Christmas Eve in Auschwitz as Recalled by Polish Prisoners
The five Christmases behind the barbed wire of the Auschwitz German Nazi camp were rich in tragic events. Nevertheless, despite the threat of punishment, prisoners observed Christmas Eve. People who experienced the hell of Auschwitz will always remember those events.
Today, the vestiges of those Christmas Eves live on mostly in prisoners’ eyewitness accounts, collected after the war, in the Auschwitz-Birkenau State Museum Archives. They paint a picture of the prisoners’ tragedies and the Nazis’ limitless savagery.
The first Christmas Eve behind the camp barbed wire, on December 24, 1940, was also one of the most tragic. The SS set up a Christmas tree, with electric lights, on the roll-call square. Beneath it, they placed the bodies of prisoners who had died while working or frozen to death at roll call. Former prisoner Karol Świętorzecki later recalled that Lagerführer Karl Fritzsch referred to the corpses beneath the tree as “a present” for the living, and forbade the singing of Polish Christmas carols.
A year later, in 1941, the Germans “organized” another tragic Christmas Eve. During the return from slave labor on the construction of Auschwitz II-Birkenau, they killed Soviet POWs who were too weak to walk unsupported. About 300 died that day.
The Auschwitz-Birkenau State Museum Archives contain an eyewitness account by former prisoner Ludwik Kryński, describing how there was a second roll call at 6:00 PM, after the SS men had finished the roll call and eaten their supper. Despite temperatures far below freezing, the prisoners had to listen to Pope Pius XII’s Christmas Eve proclamation being read out in German. 42 prisoners succumbed to the cold, and the sight brought numerous others to the point of nervous breakdowns.
Prisoners tried to celebrate in their blocks and to help those whose spirits had broken. An account in the Museum collections by Józef Jędrych from Block no. 10a describes how “the singing of German carols began, and then like the waves of the sea came the powerful words [from a Polish carol] ‘God is born, the powers tremble’ and others, until the final chord in the form of the Dąbrowski Mazurka [the Polish national anthem]. Everyone exchanged warm, cordial embraces and cried for a long time. There were those who sobbed out loud. . . . Such a grand moment never fades from memory. That Christmas is fixed forever in my heart and memory.”
A small Christmas tree, smuggled in by Henry Bartosiewicz, stood in room 7 in Block no. 25. Polish Army cavalry-platoon commander Witold Pilecki, a hero of the camp resistance movement, adorned it with a White Eagle carved from a turnip.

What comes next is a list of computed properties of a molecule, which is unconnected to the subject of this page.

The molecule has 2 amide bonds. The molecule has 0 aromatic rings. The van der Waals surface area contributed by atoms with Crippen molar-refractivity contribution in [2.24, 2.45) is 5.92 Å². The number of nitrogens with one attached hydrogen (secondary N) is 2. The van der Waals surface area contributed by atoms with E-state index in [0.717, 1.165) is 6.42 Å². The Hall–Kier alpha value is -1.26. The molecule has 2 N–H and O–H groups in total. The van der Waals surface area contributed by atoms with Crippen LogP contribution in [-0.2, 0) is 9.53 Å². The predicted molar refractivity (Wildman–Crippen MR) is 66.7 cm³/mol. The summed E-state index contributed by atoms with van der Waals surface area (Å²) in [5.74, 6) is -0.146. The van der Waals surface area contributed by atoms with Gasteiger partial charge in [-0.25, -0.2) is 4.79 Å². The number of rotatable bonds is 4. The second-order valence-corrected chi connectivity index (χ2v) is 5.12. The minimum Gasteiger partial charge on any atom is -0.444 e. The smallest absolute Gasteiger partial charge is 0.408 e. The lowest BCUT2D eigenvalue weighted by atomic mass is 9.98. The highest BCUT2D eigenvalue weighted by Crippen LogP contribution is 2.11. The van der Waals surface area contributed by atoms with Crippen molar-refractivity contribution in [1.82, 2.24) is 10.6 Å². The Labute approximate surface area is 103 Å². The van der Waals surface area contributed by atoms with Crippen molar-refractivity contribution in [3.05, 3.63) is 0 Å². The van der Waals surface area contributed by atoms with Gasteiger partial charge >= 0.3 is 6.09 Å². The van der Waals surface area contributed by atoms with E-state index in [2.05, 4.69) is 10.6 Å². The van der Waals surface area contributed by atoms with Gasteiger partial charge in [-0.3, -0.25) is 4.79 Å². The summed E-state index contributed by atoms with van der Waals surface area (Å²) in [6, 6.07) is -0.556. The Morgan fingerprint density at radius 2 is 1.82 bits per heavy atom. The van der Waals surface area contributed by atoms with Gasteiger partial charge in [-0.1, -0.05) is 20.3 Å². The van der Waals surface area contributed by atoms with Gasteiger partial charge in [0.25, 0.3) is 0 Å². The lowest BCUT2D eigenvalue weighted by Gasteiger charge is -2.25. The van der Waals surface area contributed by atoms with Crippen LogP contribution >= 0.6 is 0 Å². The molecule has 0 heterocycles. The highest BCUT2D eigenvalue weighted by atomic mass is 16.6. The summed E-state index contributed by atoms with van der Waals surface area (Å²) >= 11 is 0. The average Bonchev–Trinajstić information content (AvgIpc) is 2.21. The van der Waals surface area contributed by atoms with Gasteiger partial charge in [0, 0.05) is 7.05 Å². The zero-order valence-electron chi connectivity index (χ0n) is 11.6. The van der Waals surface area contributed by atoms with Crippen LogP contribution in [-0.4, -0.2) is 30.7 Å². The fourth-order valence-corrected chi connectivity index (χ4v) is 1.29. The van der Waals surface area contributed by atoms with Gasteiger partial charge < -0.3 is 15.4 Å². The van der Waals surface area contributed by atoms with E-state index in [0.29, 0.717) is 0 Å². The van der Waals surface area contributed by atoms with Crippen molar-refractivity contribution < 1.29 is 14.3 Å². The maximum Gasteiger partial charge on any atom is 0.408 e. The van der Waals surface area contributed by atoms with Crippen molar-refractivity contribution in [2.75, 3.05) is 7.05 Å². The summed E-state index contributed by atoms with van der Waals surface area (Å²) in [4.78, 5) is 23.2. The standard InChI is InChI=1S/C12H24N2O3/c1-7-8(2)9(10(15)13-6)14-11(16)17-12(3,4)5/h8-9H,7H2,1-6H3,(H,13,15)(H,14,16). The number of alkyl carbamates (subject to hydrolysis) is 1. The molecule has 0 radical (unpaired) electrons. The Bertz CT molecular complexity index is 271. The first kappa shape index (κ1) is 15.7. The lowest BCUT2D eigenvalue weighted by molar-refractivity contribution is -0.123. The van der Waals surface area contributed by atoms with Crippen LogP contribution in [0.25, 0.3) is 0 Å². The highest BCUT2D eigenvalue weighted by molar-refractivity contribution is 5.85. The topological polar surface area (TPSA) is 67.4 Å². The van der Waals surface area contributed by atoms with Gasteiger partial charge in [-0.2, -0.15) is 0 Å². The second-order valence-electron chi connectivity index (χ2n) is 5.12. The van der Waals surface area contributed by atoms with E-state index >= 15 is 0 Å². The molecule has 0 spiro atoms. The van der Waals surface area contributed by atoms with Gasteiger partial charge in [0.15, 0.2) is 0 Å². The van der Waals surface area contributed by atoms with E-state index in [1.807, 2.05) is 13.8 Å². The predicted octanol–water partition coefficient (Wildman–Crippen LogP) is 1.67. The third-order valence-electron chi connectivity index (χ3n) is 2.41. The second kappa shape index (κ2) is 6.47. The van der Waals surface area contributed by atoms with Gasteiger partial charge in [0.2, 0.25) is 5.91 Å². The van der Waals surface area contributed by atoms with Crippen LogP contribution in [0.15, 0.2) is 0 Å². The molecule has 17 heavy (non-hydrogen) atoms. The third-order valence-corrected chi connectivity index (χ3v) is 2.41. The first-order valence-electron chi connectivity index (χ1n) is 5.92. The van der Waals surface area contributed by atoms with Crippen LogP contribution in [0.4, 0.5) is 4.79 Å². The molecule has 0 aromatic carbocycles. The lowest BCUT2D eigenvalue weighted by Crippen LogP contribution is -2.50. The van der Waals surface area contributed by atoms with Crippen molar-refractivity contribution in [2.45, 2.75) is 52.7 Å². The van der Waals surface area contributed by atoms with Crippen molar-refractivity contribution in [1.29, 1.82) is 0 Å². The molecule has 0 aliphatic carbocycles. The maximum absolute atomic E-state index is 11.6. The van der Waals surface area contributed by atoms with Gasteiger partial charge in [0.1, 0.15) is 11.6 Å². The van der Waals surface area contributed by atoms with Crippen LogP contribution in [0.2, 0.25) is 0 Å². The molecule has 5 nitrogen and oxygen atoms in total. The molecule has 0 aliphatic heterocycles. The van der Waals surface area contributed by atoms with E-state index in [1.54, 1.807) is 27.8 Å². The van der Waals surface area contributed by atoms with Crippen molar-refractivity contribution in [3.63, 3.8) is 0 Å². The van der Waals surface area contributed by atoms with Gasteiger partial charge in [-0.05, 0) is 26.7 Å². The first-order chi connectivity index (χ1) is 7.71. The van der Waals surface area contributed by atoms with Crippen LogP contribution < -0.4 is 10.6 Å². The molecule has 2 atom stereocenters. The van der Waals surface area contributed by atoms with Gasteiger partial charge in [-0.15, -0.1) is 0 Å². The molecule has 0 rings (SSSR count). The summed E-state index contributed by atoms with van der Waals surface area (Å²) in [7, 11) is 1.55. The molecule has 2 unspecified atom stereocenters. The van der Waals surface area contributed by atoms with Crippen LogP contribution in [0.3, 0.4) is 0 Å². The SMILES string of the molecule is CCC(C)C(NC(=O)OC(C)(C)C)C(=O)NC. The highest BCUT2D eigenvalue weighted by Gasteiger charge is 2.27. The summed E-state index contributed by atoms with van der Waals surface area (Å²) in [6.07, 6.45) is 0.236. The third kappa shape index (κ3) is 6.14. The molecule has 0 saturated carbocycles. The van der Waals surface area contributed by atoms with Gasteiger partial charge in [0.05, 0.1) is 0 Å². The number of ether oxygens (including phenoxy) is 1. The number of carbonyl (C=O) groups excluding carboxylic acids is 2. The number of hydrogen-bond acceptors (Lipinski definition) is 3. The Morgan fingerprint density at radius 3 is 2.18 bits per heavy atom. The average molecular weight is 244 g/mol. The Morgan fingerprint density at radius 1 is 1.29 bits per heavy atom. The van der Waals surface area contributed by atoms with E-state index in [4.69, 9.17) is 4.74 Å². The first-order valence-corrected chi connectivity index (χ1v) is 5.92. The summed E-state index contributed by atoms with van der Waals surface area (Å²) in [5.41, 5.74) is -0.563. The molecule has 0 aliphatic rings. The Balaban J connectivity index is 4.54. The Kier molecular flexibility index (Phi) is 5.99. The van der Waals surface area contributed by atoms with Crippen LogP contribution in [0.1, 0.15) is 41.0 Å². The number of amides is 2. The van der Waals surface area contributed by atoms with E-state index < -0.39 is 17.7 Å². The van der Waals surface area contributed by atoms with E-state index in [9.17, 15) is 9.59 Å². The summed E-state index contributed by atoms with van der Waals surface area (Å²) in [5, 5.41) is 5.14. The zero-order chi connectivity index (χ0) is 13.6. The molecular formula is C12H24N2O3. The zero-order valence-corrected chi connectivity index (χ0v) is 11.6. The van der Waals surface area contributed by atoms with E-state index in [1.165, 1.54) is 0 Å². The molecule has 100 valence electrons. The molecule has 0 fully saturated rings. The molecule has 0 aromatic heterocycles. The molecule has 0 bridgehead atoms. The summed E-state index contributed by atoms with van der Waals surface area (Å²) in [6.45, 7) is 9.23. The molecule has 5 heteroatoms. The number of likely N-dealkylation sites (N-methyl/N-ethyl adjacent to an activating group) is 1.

The Germans set up a Christmas tree in Auschwitz II-Birkenau in 1942, and placed the bodies of murdered men underneath it. Former prisoner Krystyna Aleksandrowicz’s recollections of the shocking event are in the Museum Archive. “Before Christmas in 1942, the SS men put up a Christmas tree for us. On Christmas Eve, they gathered the labor details from the men’s camp and ordered them to carry soil in their coats. They shot any man who gathered up too little soil. Then they stacked a whole heap of corpses underneath the Christmas tree.”
In her Auschwitz Chronicle, the late Danuta Czech, the Museum historian, notes under the date December 24, 1942 that, in the evening, Polish women prisoners in the Stabsgebaude [staff building] lighted candles on a fir bough that had been smuggled in. Carols were sung in many places around the camp, which lifted people’s spirits and gave them hope of surviving. In Block 18a, Christmas Eve had a religious dimension. A prisoner who was a Roman Catholic priest obtained some bread and used it as a substitute Host.
After Arthur Liebehenschel became camp commandant in November 1943, the prisoners’ lot improved. There were no more macabre “presents.” Many prisoners received communion wafers in parcels from their families, and shared them with other prisoners, including Jews. Prisoners organized Christmas Eve observances in many blocks.
The atmosphere on Christmas Eve 1944 was completely different. The days of the Third Reich were numbered. The prisoner priest Father Władysław Grohs de Rosenburg celebrated midnight mass with the tacit approval of the block supervisor and room supervisor.
The women in Birkenau prepared “Christmas gifts” for the children in the hospital, using material supplied by other women to sew about 200 toys. They attached two lumps of sugar or a piece of candy to each, and wrote the children’s names on the presents. One of the women dressed up as St. Nicholas and passed out the presents on Christmas Eve. Fifteen children from another block also received presents.
Museum historian Teresa Świebocka says that in 1944, Leokadia Szymańska, who was then a patient in the camp hospital, made a small Christmas tree that is now part of the Museum’s collections. It features Polish flags and a Polish eagle at the top.
January 27, 1945, brought the freedom of which prisoners had dreamed during each of the five previous Christmas Eves.